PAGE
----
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3665135690?profile=originalKINGSTON, Jamaica - Pedro Plains Jamaica Jerk’s exciting range of 100 per cent authentic Jamaican sauces will be featured on Lifetime Television Network’s “The Balancing Act” - the premier one-hour women’s morning show in the United States - on April 7th between 7:00 and 8:00 a.m. EST (Local time 6:00 – 7:00 a.m.).

Bertram Banton, the brand’s Managing Director, will join the programme’s segment host for a culinary experience that will include background information on jerk spices, as well as the preparation and sampling of various dishes prepared with sauces from the Pedro Plains Jamaica Jerk family of products.

"We are happy to have been invited on this programme, as we believe that it is important for the Pedro Plains Jamaica Jerk brand to have visibility like this on the largest cable network television channel in the United States. We managed to get on board with Lifetime based on the promotional benefits that we garnered from taking part in a trade mission organised by JAMPRO," said Bertram.

He disclosed that Pedro Plains Jamaica Jerk’s participation in the JAMPRO-led trade mission to the Summer Fancy Food Show in New York last year resulted in the brand’s discovery by Lifetime.

In the past year and half, Pedro Plains Jamaica Jerk has participated in JAMPRO-organised trade missions to the Fancy Food Show in San Francisco, SIAL in France, Grocery Innovations Canada (GIC) and the Americas Food and Beverage Show in Miami. At the latter event held in October last year, the brand’s Jerk BBQ Madness product won the award for “Best in the Americas”. Most recently, Pedro Plains Jamaica Jerk took part in the JAMPRO trade mission to the International Food and Drink Event (IFE), the UK's largest food and drink trade show.

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Pedro Plains Jamaica Jerk products


The family of Pedro Plains Jamaica Jerk products includes Auntie Katie Jerk Marinade, Passion Fruit Jerk Marinade, Mild Jerk Seasoning, Jerk BBQ Madness, Honey Jerk Sauce, Hurricane Scotch Bonnet Pepper Sauce, Malicious Hot Pepper Sauce, Pure Original Jerk Sauce and Chaos Jerk Seasoning.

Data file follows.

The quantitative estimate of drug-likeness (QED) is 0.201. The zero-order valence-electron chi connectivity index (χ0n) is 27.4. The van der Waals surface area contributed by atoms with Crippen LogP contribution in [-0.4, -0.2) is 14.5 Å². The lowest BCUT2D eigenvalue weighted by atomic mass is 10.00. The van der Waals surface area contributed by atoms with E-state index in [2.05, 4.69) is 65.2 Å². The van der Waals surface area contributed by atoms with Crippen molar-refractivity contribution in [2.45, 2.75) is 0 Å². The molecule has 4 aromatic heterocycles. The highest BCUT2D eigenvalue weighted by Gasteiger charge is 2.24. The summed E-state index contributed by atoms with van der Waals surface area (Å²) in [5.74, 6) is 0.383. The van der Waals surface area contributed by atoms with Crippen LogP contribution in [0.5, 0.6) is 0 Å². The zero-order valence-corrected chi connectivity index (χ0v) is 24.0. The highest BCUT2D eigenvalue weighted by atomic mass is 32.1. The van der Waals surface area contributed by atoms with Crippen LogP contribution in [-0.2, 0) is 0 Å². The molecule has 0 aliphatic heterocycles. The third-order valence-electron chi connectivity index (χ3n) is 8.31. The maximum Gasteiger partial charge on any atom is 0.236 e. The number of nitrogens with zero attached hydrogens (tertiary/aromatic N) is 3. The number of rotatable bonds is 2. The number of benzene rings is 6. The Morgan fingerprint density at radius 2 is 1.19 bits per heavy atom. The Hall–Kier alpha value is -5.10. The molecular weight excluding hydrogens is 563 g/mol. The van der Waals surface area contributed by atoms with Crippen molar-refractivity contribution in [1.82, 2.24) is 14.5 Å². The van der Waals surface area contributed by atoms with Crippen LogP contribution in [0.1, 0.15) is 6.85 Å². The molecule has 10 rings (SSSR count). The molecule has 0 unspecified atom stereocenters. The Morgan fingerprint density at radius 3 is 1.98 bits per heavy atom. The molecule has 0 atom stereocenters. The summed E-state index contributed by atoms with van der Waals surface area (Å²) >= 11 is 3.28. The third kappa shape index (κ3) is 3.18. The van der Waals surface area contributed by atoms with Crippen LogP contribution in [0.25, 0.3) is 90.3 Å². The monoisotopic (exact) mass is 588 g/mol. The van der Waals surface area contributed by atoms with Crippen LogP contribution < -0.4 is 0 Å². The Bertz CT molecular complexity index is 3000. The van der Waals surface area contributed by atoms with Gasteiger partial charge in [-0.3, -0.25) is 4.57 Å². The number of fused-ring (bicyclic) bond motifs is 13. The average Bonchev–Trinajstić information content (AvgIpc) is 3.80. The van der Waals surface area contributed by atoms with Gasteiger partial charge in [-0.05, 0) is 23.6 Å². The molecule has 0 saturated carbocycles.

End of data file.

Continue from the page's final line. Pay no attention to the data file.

Pedro Plains Jamaica Jerk sauces are distributed in the United States by Tortuga Rum Cake Company/Tortuga Imports in Miami, Florida and Ken Young Food Distributors in Blue Island, Illinois. Plans are currently underway for the product line to be distributed in Canada and Europe.

The products can be purchased locally at CariHome Supermarket, Manor Park Plaza, Two Hampers and a Mule at the Norman Manley International Airport and Bluemont at Island Village, Ocho Rios. The company also plans to add new gift locations in the major tourist areas along the North Coast. Online shopping is also available in North America at www.pedroplains.com.

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Duane Stephenson and U.S. Secretary of State, Hillary Rodham Clinton, meet in Washington, D.C. during a World Food Program award ceremony on October 5, 2010.
WASHINGTON, DC - Reggae singer/songwriter Duane Stephenson was recently invited by the World Food Program (WFP) to perform in honor of the United States Secretary of State, Hillary Rodham Clinton. The event took place at the George McGovern Leadership Award ceremony in Washington, D.C. on Tuesday, October 5.
Stephenson was at the tail end of his U.S. tour with the Wailers, and the two parties previously teamed up for a song that manifested a partnership with the WFP. "The Wailers and I are partners with the World Food Program," says Stephenson. "Our song 'A Step for Mankind' has helped to spread the message of the need for more action in addressing the issue of world hunger."


Duane Stephenson and U.S. Secretary of State, Hillary Rodham Clinton, meet in Washington, D.C. during a World Food Program award ceremony on October 5, 2010.

Stephenson was thus invited to perform at the ceremony that included political dignitaries and social activists from around the world at the prestigious event, where Secretary Clinton was presented with The George McGovern Leadership Award for her work to curb global hunger.

Stephenson reveals he is humbled and excited by the experience. "It's so inspiring to be in the company of global politicians and dedicated corporate partners who share the same values and aspirations to eradicate hunger," states Stephenson. "Food is a common bond that unites every single life form on this planet, we all require it to live, yet a billion people each night go to bed hungry and 25,000 of them die."

Stephenson disclosed his work with the World Food Program will continue as he sees the issue of world hunger as one that is very important to him. "I was happy to be there to see Secretary Clinton get this award as she has fought for this issue for years now. Hunger affects a billion of our brothers, sisters and children in 80 countries. This award will bring added attention and raise awareness of the issue."